In 1998, Sean Connery played the super-villain Sir August de Wynter in With Umbrella, Charm and Bowler Hat. However, the lavishly produced film adaptation of the popular TV series failed with critics and audiences. For his role, Connery was also nominated for the negative award Golden Raspberry as Worst Supporting Actor. That same year, Connery also appeared in the ensemble film Life and Love in L.A. for the low fee of $60,000. In 1999, he starred alongside Catherine Zeta-Jones in the romantic thriller Tempting Trap, playing an aging master thief who falls in love with a young female colleague. The film was successful at the box office, but critics complained that the 69-year-old Connery was no longer entirely believable in the role of action hero and lover. For this film, Sean Connery received the highest fee of his career, $20 million.

Critics and audiences reacted overwhelmingly positively to Connery's next film, Forrester - Found! (2000), in which he stars as an eremitic writer who befriends a young man. Originally, Connery was also up for the role of the wise wizard Gandalf in The Lord of the Rings film series, but he turned it down due to problems understanding the extensive Tolkien world. A few years earlier, he had already turned down the character of Morpheus in the no less successful Matrix films for similar reasons.

Connery's last film was The League of Extraordinary Gentlemen (2003), an action adventure with fantasy elements in which he starred as the adventurer Allan Quatermain alongside other literary characters such as Captain Nemo, Dorian Gray and Tom Sawyer. With box-office takings of 175 million U.S. dollars, the film was a success at the box office, despite a tendency toward poor reviews.

In 2005, Sean Connery voiced the part of James Bond for the video game Love Greetings from Moscow, based on the Bond film of the same name. However, he no longer wanted to work as a film actor and retired in 2006. In 2007 - despite talks with George Lucas, Harrison Ford and Steven Spielberg - he turned down a role in the fourth installment of the Indiana Jones series. Connery did not appear in any more films after that. On August 25, 2008, Connery's 78th birthday, his autobiography Being a Scot was published.

In September 2010, Harrison Ford announced that he was eager to see Sean Connery return in Indiana Jones 5. However, in Indiana Jones and the Kingdom of the Crystal Skull, the fourth film in the series, Jones informed viewers that his father had since passed away. Connery, however, can be seen for seconds in a portrait photo standing on his son's desk - this was the actor's last "appearance" in a feature film.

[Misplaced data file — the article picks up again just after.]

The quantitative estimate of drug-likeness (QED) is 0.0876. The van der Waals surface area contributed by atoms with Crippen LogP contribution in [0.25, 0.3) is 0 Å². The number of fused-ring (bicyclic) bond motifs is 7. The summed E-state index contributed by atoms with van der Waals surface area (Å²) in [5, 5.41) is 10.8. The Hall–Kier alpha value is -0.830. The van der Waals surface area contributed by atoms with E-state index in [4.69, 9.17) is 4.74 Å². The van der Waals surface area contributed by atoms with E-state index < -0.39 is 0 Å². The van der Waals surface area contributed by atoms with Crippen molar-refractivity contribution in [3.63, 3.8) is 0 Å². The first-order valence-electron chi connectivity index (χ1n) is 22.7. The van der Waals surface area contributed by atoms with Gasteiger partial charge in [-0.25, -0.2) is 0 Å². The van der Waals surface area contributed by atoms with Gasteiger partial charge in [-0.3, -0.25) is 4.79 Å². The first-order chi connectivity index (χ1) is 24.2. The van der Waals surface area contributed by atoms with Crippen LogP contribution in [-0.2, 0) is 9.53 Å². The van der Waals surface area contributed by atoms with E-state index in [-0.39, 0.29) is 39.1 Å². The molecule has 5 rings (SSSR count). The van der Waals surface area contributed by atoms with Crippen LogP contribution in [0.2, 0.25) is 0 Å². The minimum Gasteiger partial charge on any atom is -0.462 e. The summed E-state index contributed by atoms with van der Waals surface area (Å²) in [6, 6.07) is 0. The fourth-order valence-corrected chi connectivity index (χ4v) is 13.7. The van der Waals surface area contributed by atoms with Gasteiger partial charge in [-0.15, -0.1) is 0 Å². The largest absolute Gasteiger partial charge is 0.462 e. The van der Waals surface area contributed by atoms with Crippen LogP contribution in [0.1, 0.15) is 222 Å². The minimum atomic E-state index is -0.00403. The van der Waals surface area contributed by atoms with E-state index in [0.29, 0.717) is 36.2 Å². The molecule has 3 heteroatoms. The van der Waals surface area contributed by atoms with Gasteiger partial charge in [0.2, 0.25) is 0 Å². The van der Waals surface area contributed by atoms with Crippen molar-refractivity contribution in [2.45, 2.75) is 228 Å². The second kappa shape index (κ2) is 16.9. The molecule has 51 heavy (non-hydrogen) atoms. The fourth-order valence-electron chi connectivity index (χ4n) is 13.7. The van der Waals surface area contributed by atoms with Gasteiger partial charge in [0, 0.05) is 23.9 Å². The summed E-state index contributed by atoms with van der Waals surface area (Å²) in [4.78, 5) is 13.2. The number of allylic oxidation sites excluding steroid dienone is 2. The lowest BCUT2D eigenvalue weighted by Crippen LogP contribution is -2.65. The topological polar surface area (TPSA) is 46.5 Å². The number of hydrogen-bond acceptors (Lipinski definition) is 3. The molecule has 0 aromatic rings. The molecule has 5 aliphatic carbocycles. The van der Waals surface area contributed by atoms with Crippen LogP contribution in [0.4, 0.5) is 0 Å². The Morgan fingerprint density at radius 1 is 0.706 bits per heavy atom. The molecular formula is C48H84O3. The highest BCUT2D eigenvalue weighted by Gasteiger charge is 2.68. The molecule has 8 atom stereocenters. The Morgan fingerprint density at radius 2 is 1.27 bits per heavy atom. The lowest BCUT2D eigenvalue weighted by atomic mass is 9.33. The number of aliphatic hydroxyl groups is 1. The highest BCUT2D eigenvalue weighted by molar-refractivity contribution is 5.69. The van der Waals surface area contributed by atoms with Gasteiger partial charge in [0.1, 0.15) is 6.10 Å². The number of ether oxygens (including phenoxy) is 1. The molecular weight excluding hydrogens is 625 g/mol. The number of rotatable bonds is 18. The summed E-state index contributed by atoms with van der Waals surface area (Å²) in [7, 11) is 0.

Accent and voice actor

Connery always spoke his roles with a Scottish accent, which critics occasionally found inappropriate - for example, when Connery portrayed a Berber prince in The Wind and the Lion or later a Spanish nobleman in Highlander. This problem does not occur in the German dubbed versions of his films. From the early 1960s, Connery was dubbed almost exclusively by Gert Günther Hoffmann. Other voice actors were Heinz Drache, Klaus Kindler, Benno Gellenbeck or Michael Chevalier. From the mid-1990s, when Hoffmann fell ill (he died in 1997), Connery no longer had a regular voice actor. Since then, he has been voiced by Klaus Kindler, Manfred Wagner, Gerhard Paul or Klaus Sonnenschein, among others. The role of the computer-created dragon Draco in the fantasy film Dragonheart (1996), to which Connery lent his voice in English, was spoken in German by Mario Adorf.

Connery caused a stir when, in 1965, in an interview for Playboy magazine about the Bond character, he expressed the view that a man had the right to hit a woman under certain circumstances (if nothing else proved fruitful and the woman had been warned clearly and repeatedly beforehand), and later reiterated this view, e.g. in a TV interview with Barbara Walters in 1987. In 2006, however, he distanced himself from these statements.

In Asterix volume 26 The Odyssey, one of the main characters, the druid and spy Nullnullsix, is both modeled on actor Sean Connery and an allusion to his portrayal of secret agent James Bond (Nullnullsix).


  1. Sean Connery
  2. Sean Connery

Please Disable Ddblocker

We are sorry, but it looks like you have an dblocker enabled.

Our only way to maintain this website is by serving a minimum ammount of ads

Please disable your adblocker in order to continue.

Dafato needs your help!

Dafato is a non-profit website that aims to record and present historical events without bias.

The continuous and uninterrupted operation of the site relies on donations from generous readers like you.

Your donation, no matter the size will help to continue providing articles to readers like you.

Will you consider making a donation today?